I enjoy nearly all the Psych episodes but I was particularly pleased with Season 4, episode 4 called “The Devil is in the Details and in the Upstairs Bedroom”. The obvious reason is not only does the show open up with Shawn questioning a priest about Noah’s Ark as a child, but proceeds to exposing demon possession (a parody of the movie The Exorcist) as nothing more than imagination and trickery. If you’ve ever seen a so-called demon possession that is what they are–no Hollywood effects, just lame tricks for those with strong imaginations. Someone changing the pitch of their voice and trembling is not an indication of a supernatural being (take note, Bob Larson).
“Pro-Life” or “Anti-abortion,” however you want to term it, Cheaper by the Dozen, the original 1950 version based on the book of the same name, has an encounter with Planned Parenthood. It took me by surprise since I didn’t expect an issue like birth control to pop up in such an old movie with Clifton Webb and Myrna Loy (Myrna is one of my favorites, by the way). I decided to originally watch the film after some quaint reviews on Netflix and that it was based on a true story of an efficiency expert who decided to have 12 kids. I figured it might be similar to Mr. Hobbs Takes a Vacation with Jimmy Stewart.
In the scene in question, Myrna Loy’s character Lillian Gilbreth is approached at her home for her expertise as a psychologist to speak at a local chapter of Planned Parenthood. The Planned Parenthood lady is shown as stuffy and uptight and there are hints that she is basically a child-hater of sorts. Lillian decides to show her up after receiving her invite by calling in her husband who tromps in with sarcastic politeness and then proceeds to whistle for his twelve children to appear within seconds. This of course stuns the Planned Parenthood lady and thus we are amused. The Planned Parenthood lady comes off looking like a bitter single woman and you can chalk one up the happiness of family excess.
I wonder how many women these days would be amused by the prospect of not having access to birth control, birthing 12 children and having the house run by their dominant husband, Mr. Efficiency Expert? The movie is very lighthearted, sometimes funny, and is what we might expect of the time period, but ohhhhh how times have changed. I will say the movie does reflect a pro-woman stance on education and accomplishment. Mr Gilbreth didn’t want any female dummies in his squad and they were all expected to go to college. However, how does a woman have a career if they are constantly pregnant? The end of the film indicates that Mrs. Gilbreth goes on to lecture in place of her husband on efficiency and is successful enough to become woman of the year–but then her childbearing years are over for an obvious reason (which I won’t give away if you haven’t seen the film).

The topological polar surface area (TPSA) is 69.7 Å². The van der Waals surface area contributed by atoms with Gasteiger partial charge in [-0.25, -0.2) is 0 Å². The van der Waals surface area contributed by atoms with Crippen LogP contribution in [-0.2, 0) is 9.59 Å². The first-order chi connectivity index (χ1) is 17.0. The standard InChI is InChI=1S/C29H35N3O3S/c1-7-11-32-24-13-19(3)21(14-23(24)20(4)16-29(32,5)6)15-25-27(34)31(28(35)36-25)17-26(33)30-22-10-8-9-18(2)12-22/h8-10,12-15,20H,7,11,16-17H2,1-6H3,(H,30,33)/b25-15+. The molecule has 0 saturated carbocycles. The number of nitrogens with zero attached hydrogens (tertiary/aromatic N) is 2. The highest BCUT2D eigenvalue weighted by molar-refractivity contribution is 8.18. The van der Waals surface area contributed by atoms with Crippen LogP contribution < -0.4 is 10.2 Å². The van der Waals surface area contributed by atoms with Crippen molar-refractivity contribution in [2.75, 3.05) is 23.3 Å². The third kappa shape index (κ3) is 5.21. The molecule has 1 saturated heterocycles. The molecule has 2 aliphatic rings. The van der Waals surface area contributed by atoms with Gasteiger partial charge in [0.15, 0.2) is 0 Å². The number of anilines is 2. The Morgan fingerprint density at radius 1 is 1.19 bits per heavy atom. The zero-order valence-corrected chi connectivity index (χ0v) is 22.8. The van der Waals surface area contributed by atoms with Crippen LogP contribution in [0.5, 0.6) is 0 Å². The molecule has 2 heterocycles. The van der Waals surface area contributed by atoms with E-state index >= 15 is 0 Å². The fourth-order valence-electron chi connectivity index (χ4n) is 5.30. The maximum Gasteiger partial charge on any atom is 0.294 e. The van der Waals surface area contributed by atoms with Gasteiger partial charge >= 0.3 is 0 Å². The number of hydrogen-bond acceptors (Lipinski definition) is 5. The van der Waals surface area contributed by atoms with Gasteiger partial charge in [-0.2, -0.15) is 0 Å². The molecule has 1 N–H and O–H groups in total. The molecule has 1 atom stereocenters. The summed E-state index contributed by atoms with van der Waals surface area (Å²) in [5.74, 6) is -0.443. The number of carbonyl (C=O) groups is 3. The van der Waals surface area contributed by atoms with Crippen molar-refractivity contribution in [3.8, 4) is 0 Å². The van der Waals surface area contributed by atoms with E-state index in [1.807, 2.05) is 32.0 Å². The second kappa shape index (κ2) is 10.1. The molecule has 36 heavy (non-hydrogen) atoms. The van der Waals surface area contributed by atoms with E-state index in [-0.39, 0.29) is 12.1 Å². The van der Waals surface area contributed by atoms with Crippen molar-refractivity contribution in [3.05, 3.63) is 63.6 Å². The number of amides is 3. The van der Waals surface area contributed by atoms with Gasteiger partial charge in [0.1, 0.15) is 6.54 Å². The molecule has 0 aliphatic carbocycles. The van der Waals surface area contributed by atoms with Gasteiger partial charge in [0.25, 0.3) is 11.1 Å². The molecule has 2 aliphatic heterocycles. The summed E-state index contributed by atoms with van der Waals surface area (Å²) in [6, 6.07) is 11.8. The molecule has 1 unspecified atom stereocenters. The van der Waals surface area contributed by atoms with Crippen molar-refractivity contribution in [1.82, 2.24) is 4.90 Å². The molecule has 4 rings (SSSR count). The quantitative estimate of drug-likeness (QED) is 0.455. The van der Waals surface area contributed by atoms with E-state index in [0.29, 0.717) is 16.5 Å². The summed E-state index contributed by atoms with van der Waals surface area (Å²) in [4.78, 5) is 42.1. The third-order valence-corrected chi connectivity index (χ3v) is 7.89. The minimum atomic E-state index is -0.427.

I would be curious to see women’s reactions watching this film again as most Christian women these days use birth control to usurp God’s domain–the womb. “He” doesn’t decide when they get pregnant, they do. My wife didn’t care much for the Steve Martin remake and I’m not going to be able to get her to sit still to watch this one. She likes children but not THAT many children.
If you don’t think there are people who are against birth control any more, since this is a movie from 1950, think again. I knew the fringe for a short period in my youth in the nineties (pre-atheist days) when I was involved in the Pro-life movement and they had a no tolerance stance on birth control. They’re still around, though. Ironically enough, mainstream pro-life women still use birth control even as it can be considered an abortifacient.
I guess I can’t blame people for being sentimental about such movies (it’s a kind of fantasy we love), but if someone came to your door today and suggested the opposite–that you join a group against birth control–you’d probably close the door in their face and think them a nut. Cheaper by the Dozen is a decent film from the past, but it’s one you watch with amusement about how times and attitudes have changed. Looking at the NetFlix members’ reviews I wonder how many of them realize it.
SIDENOTE: Inevitably, someone will comment that Planned Parenthood did this or that in the past (“Margaret Sanger was a Nazi!”). Yes, there are skeletons in the closet, not denying that. The organization is a far cry from the Sanger days and so family planning has had its moments of ignorance too. Debate it all you want, but birth control is here to stay and most women love it.
SIDENOTE 2: Clifton Webb’s Frank Gilbreth character gets on my nerves at times. This is supposed to be a true story and we’re to assume that Lillian is using feminine wiles to steer her loud husband so he isn’t as dominant as he thinks. She is the ideal wife (submissively quiet but also clever enough to get her way). Do we really think that a woman pregnant 12 times never snapped back at her constantly barking husband and wanted to murder him in his sleep? Thankfully the daughters start to rebel in what is the repetition we constantly see with kids who turn into parents and then are dismayed by their own kids’ actions (“Kids these days!). Remember that showing a pretty knee leads to sex.